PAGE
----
Regardless of the legality, many employees feel uncomfortable with such surveillance. Himanshu Vaish, who works with a Gurgaon-based IT company that geotags his movements, says. “It’s so weird. If your employer doesn’t trust you, what kind of commitment can an employee give? We were not informed about this feature being introduced in our mobile app, but later found out about it. When we protested, we were told to either abide by their mandate or look for other options.” He wondered what his organisation does when the mobile network is patchy, as is often the case, even in cities.

HR-technology solutions provider, Darwinbox, has an alternative for such situations. Chaitanya Peddi, co-founder and product head of Darwinbox, says, “Connectivity is a major challenge for geotagging, especially when people are travelling and don’t have 4G network. To solve this, we have developed a feature which enables employees to geotag themselves even when 3G or 4G is not available. GRPS network is sufficient. This is a gamechanger, especially for sales personnel in rural areas.” Darwinbox is providing HR technology solutions to several companies.

The technology costs between Rs 50 to 200 per employee each month. Organisations now provide geotagging as one of the features of HR solutions packages to clients. These include a gamut of services—selection of a candidate, salary structure, geotagging to track movements during working hours, face-based authentication to avoid proxy attendance etc.

Vijay Yalamanchili, CEO of three-year-old startup Keka, claims that in early 2016, they were the first company in India to provide GPS tracking services. Its clientele includes Saavn, Engineer Babu, Godrej, Honda and Dena Bank. Vijay says that workplaces are replacing traditional fingerprint scanners with facial detection, WiFi-tagging and geotagging. Many organisations don’t disclose this to employees to clandestinely monitor their performance. He believes that such moves do raise concerns regarding employee-employer trust, which he deems important for a healthy working environment. He is against the use of geotagging to micromanage employees and track them during off-hours, which he considers a violation of privacy.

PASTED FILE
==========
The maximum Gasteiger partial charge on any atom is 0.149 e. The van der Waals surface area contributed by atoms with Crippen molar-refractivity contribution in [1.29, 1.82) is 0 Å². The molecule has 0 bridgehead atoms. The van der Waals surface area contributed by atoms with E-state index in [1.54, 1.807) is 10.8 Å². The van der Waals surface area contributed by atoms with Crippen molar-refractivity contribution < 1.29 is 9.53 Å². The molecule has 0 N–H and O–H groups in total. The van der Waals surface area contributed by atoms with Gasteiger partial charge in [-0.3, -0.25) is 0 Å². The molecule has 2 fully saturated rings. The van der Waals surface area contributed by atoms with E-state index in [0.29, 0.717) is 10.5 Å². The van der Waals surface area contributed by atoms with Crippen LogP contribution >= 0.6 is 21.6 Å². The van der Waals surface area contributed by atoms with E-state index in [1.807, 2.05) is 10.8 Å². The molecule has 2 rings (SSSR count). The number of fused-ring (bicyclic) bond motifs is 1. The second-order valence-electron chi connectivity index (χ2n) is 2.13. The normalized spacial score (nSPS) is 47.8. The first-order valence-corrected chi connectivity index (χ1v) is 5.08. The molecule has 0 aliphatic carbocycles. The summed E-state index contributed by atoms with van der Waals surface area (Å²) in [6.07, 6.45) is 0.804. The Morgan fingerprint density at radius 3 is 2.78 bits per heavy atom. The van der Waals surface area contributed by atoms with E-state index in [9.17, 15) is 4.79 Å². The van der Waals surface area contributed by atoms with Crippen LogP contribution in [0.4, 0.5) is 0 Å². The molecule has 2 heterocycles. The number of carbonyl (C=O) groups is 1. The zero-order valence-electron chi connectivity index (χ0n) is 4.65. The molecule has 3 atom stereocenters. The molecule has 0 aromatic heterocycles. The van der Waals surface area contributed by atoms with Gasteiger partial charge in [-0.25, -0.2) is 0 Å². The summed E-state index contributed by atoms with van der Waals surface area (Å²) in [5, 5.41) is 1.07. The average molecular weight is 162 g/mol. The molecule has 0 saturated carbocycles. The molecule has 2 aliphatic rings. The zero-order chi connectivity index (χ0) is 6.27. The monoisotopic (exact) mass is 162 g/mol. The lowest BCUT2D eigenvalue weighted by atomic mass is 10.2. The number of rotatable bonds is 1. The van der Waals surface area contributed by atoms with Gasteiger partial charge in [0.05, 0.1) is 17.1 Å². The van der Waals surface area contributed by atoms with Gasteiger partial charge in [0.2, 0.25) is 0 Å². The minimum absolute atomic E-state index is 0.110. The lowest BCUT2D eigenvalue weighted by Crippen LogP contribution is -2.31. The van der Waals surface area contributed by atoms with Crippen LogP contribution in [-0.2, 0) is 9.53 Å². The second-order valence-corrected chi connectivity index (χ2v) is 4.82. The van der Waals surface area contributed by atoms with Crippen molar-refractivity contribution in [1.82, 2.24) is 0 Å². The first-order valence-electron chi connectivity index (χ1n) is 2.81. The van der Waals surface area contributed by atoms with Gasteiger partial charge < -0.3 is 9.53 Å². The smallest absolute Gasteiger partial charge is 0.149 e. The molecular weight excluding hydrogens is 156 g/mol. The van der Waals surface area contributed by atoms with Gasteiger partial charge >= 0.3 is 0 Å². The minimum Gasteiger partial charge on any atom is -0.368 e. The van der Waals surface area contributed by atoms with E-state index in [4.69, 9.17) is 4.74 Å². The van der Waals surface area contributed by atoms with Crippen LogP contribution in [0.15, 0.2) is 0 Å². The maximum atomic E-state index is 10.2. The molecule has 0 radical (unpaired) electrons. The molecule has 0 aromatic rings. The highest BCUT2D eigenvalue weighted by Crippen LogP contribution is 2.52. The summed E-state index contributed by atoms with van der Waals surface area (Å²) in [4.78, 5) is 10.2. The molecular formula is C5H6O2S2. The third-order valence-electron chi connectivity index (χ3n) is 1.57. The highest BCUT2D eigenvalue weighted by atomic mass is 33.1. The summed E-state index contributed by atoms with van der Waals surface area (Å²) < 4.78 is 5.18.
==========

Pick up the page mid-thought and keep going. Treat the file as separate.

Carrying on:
Technology companies, especially startups, are devising solutions that would have been inconceivable a few years ago. “In the coming years, all mundane HR activities will be automated and HR departments will be limited to strategic and human relations aspects of a business. As a result, downsizing in HR can be as much as 50 per cent,” says Vijay.

Neeti Sharma, vice-president of Teamlease, a leading recruitment and online job portal, believes that geotagging is here to stay, more so with the increase in the population of smartphone users. “Many companies which had earlier decided to not use geotagging are now adopting it. The technology is quite useful for businesses with a distributed workforce,” she remarks. Interestingly, while Indian businesses are espousing geotagging, transnational corporations are moving away from it.

Organisations gauge the mood of employees and accordingly implement new systems. Many are introducing local languages and voice-based requests in the HR mobile app interface to improve accessibility and ease of use. With a constant demand for such innovations, the HR technology market in India continues to grow and is expected to be worth around $34 billion by 2021. As more businesses embrace geotagging, it remains to be seen if the measure will promote efficiency or sour employee morale as Big Brother watches upon them.